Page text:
Responding effectively to attack reviewsto counter them and neutralize their impact, and even turn them into marketing opportunitiesrequires communications expertise. It's a battle for the hearts and minds of the reader. With these types of reviews, there's usually an absolute winner and an absolute loser. Credibility is the body armour. In responding, we seek to torpedo the reviewer's credibility. Our case studies illustrate what we've said here.
Negative reviews/postings, based on honest experience and intentThis is the most complex area, with a wide range of scenarios. Regardless of how valid the review or post, it needs to be responded to in a way that minimizes the damage to your business to the greatest extent possible. (And turn it into a marketing opportunity!)
Sometimes your business screws up, and the customer writes a legitimate negative review. If they write it immediately after their experience, the review may well be the best haymaker they can throw. But then give them a little time, and they calm down. You may be able to reach out to them with a private email and set things right. We will help with private communications to reviewers. The reviewer may write an updated review, or amend their original review.
Regardless, when there's a legitimate complaint, it's oftentimes best to acknowledge what went wrong and why. But when you do so: 1) do not grovel and be abject, and 2) turn it into a marketing opportunity with key messages about your business.
Other times, a negative review is just the reviewer's opinion.
Your restaurant is Michelin rated and your chef de cuisine just won the James Beard Outstanding Chef award... but hey, 22-year-old Suzy Chung didn't like your braised osso buco and thought it was overkill to put both octopus and squid in her friend's Tuscan seafood stew. She took you to task on Yelp with a 2-star rating. Suzie's got Elite status, so she must know what she's talking about. Afterall, she's written more than 4,000 reviews in the past 3 years. She's a reviewing machine. She even reviews gas stations and fast food joints. You're not alone. Here are 1-star Yelp reviews of monumental historical landmarks. This is the world of mob-sourced media.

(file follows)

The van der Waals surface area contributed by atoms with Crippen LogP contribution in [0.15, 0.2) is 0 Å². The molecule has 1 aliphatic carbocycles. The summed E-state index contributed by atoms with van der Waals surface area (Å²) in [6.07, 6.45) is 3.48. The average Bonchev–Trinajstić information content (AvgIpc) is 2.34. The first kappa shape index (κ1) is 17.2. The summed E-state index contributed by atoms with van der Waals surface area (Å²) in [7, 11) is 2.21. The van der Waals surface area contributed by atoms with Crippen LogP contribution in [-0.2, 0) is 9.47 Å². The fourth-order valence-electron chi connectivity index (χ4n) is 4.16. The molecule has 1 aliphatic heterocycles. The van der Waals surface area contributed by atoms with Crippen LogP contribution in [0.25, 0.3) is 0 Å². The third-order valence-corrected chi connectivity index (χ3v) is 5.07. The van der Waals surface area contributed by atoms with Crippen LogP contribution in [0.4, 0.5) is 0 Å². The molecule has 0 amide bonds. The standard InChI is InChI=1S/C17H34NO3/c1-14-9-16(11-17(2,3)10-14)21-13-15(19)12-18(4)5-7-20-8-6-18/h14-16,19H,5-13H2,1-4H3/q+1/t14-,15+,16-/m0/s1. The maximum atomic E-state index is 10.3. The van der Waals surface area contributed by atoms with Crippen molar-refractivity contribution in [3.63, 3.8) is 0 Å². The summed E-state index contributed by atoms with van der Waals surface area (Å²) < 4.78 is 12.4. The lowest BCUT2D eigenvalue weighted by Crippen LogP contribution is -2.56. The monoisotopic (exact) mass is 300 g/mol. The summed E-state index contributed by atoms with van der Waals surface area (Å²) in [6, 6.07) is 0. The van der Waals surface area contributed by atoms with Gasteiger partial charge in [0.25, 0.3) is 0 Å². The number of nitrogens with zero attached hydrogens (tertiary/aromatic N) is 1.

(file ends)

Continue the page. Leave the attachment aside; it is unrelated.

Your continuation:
Whatever the review, we make your case in the most powerful way we can. Sometimes contrition is effective, sometimes humor, sometimes sarcasm, and oftentimes irony. It depends on the review. Most important is to avoid confusion and defensiveness, which usually results from a point-by-point rebuttal. We have much more effective strategies and communication techniques.
Blackmail reviews/ postings to intimidate you into refunds, discounts, free products and service, or cashIf you've not yet been a victim of review blackmail, you'd be surprised how common it is. We're talking about customers who try to scam you. They weren't completely happy with your service, or pretend to be, so they rip you apart artfully, and when you communicate privately with them, they let you know they could be satisfied with a refund, free product or some kind of payment. Then they change their review to be positive or less negative, or remove it altogether.
(You can see that the private communications with customers are important and sensitive. They might even take your private communication and post it publicly to use against you. It may be helpful to use our services in writing or reviewing/editing your private communications to negative reviewers.)
Some of the worst cases involve contractors, because so much money is involved. Some clients give in and pay up, because they think it's expedient. For those who don't, we write strong responses. (See our ScamBrat case study.)
An important point is that the responses on a review-site profile page project an image, and you want to make sure that image does not encourage scam artists. This is why we stress the importance of not appearing servile (the customer is always right) in responses, or to look like you're obsessed with your reviews.